African RTAs have largely been motivated by the continent’s desire to promote growth through regional cooperation. Many African countries are landlocked small economies with inadequate infrastructure.11 Of the 53 African countries, 39 have fewer than 15 million people, and 21 have fewer than 5 million (ECA, 2004). Although Africa has 12 percent of the world’s population, it produces just 2 percent of the world’s output because its productivity is low. In 2003, sub-Saharan Africa’s GDP was 17 percent lower than Australia’s; when South Africa is excluded, Africa’s GDP is about the same as Austria’s. RTAs, by creating larger markets, are thought to enable African countries to exploit economies of scale and enhance domestic competition as well as to raise returns on investment and, hence, attract more foreign direct investment (FDI).12 Africa could realize most, if not all, of such benefits by liberalizing unilaterally and/or by participating in multilateral liberalization sponsored by the WTO (Oyejide, 1997). African leaders also believe that RTAs would increase their bargaining power in international trade negotiations and that trade integration would help reduce regional conflict.
Regional trade arrangements can be viewed as particularly beneficial to Africa’s landlocked countries. A customs union with coastal countries, for example, may effectively connect landlocked countries to the ocean. Most of Africa’s landlocked countries and their coastal neighbors are members of RTAs, sharing long-standing trade routes and port facilities. The share of regional trade in total trade, especially on the import side, also tends to be higher for landlocked countries than for other countries. Nevertheless, these countries stand to gain most from reductions in the region’s trade barriers vis-à-vis the rest of the world, because the marginal cost of imports from the region is generally higher. In addition, past experience suggests that RTAs have not generated the expected benefits for landlocked African countries because coastal countries have more often than not created obstacles, administrative (customs procedures) or physical (roadblocks), resulting in excessively high costs of transit or even double taxation at entry.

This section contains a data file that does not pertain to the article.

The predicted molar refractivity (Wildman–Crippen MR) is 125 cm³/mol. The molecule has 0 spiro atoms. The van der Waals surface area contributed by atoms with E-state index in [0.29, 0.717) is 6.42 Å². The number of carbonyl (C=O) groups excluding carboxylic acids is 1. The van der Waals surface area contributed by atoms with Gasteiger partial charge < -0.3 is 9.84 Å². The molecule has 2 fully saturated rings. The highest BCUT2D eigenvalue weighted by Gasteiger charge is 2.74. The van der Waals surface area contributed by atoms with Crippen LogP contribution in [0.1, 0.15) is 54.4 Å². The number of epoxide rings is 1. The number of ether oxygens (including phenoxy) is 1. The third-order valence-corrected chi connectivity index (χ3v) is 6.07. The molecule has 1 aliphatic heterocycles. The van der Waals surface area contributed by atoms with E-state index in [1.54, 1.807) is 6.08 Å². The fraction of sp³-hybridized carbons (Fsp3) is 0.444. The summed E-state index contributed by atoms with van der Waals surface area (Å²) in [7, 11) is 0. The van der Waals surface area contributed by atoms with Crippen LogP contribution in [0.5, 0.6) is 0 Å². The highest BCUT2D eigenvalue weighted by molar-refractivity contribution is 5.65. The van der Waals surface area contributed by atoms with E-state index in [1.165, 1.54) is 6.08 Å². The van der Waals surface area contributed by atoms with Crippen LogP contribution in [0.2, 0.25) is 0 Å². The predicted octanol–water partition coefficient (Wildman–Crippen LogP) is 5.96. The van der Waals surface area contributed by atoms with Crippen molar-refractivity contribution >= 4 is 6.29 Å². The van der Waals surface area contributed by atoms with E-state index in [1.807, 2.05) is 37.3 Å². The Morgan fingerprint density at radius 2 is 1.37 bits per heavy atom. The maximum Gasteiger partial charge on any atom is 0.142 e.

Africa is now a dense web of RTAs and a classical example of a variable geometry in integration (Figure 1). Most African countries have multiple RTA memberships. There are four major RTAs, with 24 member countries, at different stages of development toward a custom union: the West African Economic and Monetary Union (WAEMU), the Central African Economic and Monetary Community (CEMAC), the Southern African Customs Union (SACU), and the East Africa Cooperation (EAC, successor to the defunct East African Community). The first two are simultaneously monetary unions with a common currency—the CFA franc. Within SACU there is a smaller common monetary area. Four additional large groups of countries are FTAs with long-term goals of becoming customs unions, monetary/economic unions, or common markets: the Economic Community for Central African States (ECCAS), which includes all CEMAC members; the Economic Community of Western African States (ECOWAS), which includes all WAEMU members; the Common Market for Eastern and Southern Africa (COMESA), and the Southern African Development Community (SADC), which includes all SACU members and overlaps with COMESA. Most other arrangements are cooperation agreements and have a limited economic impact.
Figure 1.The African Galaxy
In this enormous diversity, some common features of African RTAs stand out.